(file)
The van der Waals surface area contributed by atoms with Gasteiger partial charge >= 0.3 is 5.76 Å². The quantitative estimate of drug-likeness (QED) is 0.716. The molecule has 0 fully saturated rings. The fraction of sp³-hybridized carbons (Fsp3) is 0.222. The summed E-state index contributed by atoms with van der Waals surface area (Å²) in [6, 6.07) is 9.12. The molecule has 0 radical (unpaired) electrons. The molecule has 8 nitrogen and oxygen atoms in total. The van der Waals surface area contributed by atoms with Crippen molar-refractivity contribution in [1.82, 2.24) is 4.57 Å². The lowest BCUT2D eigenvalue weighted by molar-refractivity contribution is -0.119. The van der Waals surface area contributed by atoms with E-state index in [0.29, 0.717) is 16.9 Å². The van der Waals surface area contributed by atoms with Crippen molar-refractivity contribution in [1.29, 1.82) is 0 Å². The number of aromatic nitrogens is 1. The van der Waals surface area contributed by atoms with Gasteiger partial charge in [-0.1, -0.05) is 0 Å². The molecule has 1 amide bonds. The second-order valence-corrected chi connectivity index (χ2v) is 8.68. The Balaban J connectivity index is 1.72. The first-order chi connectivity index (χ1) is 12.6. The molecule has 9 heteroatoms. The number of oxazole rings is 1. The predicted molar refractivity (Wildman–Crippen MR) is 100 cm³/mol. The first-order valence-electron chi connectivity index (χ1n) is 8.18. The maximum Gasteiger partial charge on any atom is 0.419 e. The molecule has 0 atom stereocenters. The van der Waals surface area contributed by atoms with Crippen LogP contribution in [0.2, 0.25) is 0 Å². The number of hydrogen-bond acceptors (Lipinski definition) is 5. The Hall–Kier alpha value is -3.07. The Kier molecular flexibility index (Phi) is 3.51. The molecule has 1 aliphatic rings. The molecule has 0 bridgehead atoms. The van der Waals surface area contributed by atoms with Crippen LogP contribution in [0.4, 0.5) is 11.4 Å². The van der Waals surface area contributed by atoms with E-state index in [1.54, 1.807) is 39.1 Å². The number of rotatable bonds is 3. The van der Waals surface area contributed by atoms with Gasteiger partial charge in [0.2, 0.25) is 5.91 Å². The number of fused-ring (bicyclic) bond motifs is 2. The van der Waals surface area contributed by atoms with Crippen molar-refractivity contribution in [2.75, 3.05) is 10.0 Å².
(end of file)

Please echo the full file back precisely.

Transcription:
The van der Waals surface area contributed by atoms with Gasteiger partial charge >= 0.3 is 5.76 Å². The quantitative estimate of drug-likeness (QED) is 0.716. The molecule has 0 fully saturated rings. The fraction of sp³-hybridized carbons (Fsp3) is 0.222. The summed E-state index contributed by atoms with van der Waals surface area (Å²) in [6, 6.07) is 9.12. The molecule has 0 radical (unpaired) electrons. The molecule has 8 nitrogen and oxygen atoms in total. The van der Waals surface area contributed by atoms with Crippen molar-refractivity contribution in [1.82, 2.24) is 4.57 Å². The lowest BCUT2D eigenvalue weighted by molar-refractivity contribution is -0.119. The van der Waals surface area contributed by atoms with E-state index in [0.29, 0.717) is 16.9 Å². The van der Waals surface area contributed by atoms with Crippen molar-refractivity contribution in [1.29, 1.82) is 0 Å². The number of aromatic nitrogens is 1. The van der Waals surface area contributed by atoms with Gasteiger partial charge in [-0.1, -0.05) is 0 Å². The molecule has 1 amide bonds. The second-order valence-corrected chi connectivity index (χ2v) is 8.68. The Balaban J connectivity index is 1.72. The first-order chi connectivity index (χ1) is 12.6. The molecule has 9 heteroatoms. The number of oxazole rings is 1. The predicted molar refractivity (Wildman–Crippen MR) is 100 cm³/mol. The first-order valence-electron chi connectivity index (χ1n) is 8.18. The maximum Gasteiger partial charge on any atom is 0.419 e. The molecule has 0 atom stereocenters. The van der Waals surface area contributed by atoms with Crippen LogP contribution in [0.2, 0.25) is 0 Å². The number of hydrogen-bond acceptors (Lipinski definition) is 5. The Hall–Kier alpha value is -3.07. The Kier molecular flexibility index (Phi) is 3.51. The molecule has 1 aliphatic rings. The molecule has 0 bridgehead atoms. The van der Waals surface area contributed by atoms with Crippen LogP contribution in [0.4, 0.5) is 11.4 Å². The van der Waals surface area contributed by atoms with E-state index in [1.54, 1.807) is 39.1 Å². The number of rotatable bonds is 3. The van der Waals surface area contributed by atoms with Gasteiger partial charge in [0.2, 0.25) is 5.91 Å². The number of fused-ring (bicyclic) bond motifs is 2. The van der Waals surface area contributed by atoms with Crippen molar-refractivity contribution in [2.75, 3.05) is 10.0 Å².